450 Hackney Road
Sept 6th / 67
My dear Uncle and Aunt
I hardly know how to thank you for the extreme kindness you have displayed in sending me so generous a present.
You will I am sure be pleased to hear that it arrived at a most acceptable time, indeed it was just what was needed to complete preparations for our union & I assure you we are all most greatly obliged to you for it.
I have now been staying with Grandma for about a fortnight & it was I who took your letter from the letter box, little suspecting what it contained for me.
I need not say how glad we should all be to welcome you both to England. I do hope that the day is not far distant when we shall have the pleasure of doing so, but should we never meet in this world, how joyful will be the meeting in that land where partings are unknown - where all is peace, eternal peace & joy & where sorrows never enter.
Grandma has forwarded your note to Mamma, from whom I have no doubt you will soon hear. We often talk about you at home & Ma often expresses sorrow at not being able to carry on correspondence with you, but I dare say you are aware that hitherto she has been kept fully employed by her children who are still very young.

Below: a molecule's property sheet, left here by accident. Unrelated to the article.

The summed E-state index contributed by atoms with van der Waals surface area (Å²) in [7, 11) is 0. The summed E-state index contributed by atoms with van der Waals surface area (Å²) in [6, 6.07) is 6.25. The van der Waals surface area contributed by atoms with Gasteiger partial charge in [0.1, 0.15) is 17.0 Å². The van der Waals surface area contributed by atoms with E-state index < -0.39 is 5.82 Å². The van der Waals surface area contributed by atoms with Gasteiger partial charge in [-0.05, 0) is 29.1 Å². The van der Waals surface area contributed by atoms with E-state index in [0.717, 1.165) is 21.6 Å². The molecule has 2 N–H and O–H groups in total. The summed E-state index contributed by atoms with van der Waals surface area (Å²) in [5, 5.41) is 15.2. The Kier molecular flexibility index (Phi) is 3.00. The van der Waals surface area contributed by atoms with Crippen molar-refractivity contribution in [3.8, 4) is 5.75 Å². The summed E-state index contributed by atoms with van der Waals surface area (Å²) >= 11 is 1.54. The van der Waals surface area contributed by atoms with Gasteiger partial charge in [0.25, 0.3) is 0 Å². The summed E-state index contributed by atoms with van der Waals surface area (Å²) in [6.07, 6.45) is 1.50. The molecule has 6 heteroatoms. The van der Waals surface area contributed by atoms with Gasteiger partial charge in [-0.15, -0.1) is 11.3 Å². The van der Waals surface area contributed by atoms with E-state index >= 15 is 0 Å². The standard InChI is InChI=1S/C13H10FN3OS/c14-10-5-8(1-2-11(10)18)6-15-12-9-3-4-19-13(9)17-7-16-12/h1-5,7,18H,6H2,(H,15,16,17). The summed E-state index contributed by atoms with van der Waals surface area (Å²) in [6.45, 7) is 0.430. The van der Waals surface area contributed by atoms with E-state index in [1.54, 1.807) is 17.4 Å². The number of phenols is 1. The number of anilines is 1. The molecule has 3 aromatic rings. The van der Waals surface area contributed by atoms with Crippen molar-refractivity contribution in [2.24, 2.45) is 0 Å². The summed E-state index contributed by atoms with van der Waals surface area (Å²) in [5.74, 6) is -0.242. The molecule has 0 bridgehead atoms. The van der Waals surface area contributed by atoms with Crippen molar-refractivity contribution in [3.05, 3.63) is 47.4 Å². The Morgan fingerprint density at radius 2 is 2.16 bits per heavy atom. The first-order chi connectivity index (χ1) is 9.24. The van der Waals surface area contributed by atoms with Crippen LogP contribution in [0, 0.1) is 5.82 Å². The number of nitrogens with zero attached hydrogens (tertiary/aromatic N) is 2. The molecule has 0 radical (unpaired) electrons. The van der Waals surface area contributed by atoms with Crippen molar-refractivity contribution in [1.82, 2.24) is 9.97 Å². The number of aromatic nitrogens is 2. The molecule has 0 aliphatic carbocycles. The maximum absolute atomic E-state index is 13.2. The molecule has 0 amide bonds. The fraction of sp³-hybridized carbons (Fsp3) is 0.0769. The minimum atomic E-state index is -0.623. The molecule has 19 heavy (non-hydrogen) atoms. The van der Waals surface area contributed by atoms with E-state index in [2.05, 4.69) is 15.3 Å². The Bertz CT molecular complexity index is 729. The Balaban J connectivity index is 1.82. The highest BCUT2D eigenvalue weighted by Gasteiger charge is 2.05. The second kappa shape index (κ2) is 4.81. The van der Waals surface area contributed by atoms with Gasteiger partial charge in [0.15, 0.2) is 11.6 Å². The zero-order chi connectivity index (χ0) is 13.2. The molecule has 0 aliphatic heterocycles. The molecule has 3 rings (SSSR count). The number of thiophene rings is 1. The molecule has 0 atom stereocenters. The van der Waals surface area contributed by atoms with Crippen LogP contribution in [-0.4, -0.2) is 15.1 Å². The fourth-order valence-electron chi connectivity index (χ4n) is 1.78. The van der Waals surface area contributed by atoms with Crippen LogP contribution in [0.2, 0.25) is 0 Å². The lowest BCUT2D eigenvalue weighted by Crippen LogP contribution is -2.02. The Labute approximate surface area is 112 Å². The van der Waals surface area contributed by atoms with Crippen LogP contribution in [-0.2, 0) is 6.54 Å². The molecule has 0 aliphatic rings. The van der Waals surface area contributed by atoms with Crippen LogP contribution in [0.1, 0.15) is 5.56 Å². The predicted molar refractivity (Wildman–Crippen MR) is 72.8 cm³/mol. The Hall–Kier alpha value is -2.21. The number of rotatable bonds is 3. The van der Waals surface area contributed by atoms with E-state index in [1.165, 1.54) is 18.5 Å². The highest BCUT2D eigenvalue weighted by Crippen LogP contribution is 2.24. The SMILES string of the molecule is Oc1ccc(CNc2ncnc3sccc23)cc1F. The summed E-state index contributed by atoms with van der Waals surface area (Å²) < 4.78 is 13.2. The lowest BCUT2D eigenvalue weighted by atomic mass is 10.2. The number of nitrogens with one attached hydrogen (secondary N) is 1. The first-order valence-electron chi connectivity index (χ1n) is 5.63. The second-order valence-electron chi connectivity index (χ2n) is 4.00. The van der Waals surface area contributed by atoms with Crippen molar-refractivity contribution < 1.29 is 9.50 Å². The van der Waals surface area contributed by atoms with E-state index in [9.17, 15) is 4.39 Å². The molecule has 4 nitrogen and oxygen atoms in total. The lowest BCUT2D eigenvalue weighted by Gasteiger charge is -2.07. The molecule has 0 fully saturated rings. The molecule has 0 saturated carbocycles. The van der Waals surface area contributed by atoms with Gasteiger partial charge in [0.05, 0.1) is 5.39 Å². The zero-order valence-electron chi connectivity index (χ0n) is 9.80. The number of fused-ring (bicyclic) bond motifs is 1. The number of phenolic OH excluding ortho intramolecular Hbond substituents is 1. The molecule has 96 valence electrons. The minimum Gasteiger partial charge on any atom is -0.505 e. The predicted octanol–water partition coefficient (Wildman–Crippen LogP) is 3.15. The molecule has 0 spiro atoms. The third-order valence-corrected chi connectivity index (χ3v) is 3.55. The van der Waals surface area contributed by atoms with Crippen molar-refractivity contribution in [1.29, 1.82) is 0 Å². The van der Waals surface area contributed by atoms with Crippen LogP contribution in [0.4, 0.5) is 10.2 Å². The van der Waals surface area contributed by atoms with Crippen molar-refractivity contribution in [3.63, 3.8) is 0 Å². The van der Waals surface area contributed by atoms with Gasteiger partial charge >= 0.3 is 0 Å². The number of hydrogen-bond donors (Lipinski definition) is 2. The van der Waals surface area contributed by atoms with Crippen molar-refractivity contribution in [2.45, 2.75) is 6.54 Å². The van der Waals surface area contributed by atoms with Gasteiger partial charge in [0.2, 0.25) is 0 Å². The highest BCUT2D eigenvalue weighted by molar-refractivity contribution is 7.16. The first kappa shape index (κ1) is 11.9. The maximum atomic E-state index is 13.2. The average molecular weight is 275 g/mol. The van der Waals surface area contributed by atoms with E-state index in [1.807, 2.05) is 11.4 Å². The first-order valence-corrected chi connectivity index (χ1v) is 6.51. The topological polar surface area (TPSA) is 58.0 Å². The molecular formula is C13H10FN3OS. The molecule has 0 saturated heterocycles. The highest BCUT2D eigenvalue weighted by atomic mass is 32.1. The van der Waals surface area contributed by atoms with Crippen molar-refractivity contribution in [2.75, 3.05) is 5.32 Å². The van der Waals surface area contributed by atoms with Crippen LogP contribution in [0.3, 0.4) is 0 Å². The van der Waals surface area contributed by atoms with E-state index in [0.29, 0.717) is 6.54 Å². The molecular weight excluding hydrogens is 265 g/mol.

John who is next to me and fifteen years of age, is just entering into the world as a clerk. Frank is twelve & Grace Beatrice, the pet and darling of the family, a three years old toddler will now, I suppose very shortly rise to the dignity of Miss Kraushaar.
I enclose with this a carte of Mr. Roberts & myself. It is a good likeness of Mr. R. but I must send you a better one of myself another time, for I am told on all hands that I am far from being flattered in this one. And now once more thanking you for your kindness displayed both in the gift and in the wishes for my happiness
I remain dear Uncle and Aunt
Your affectionate niece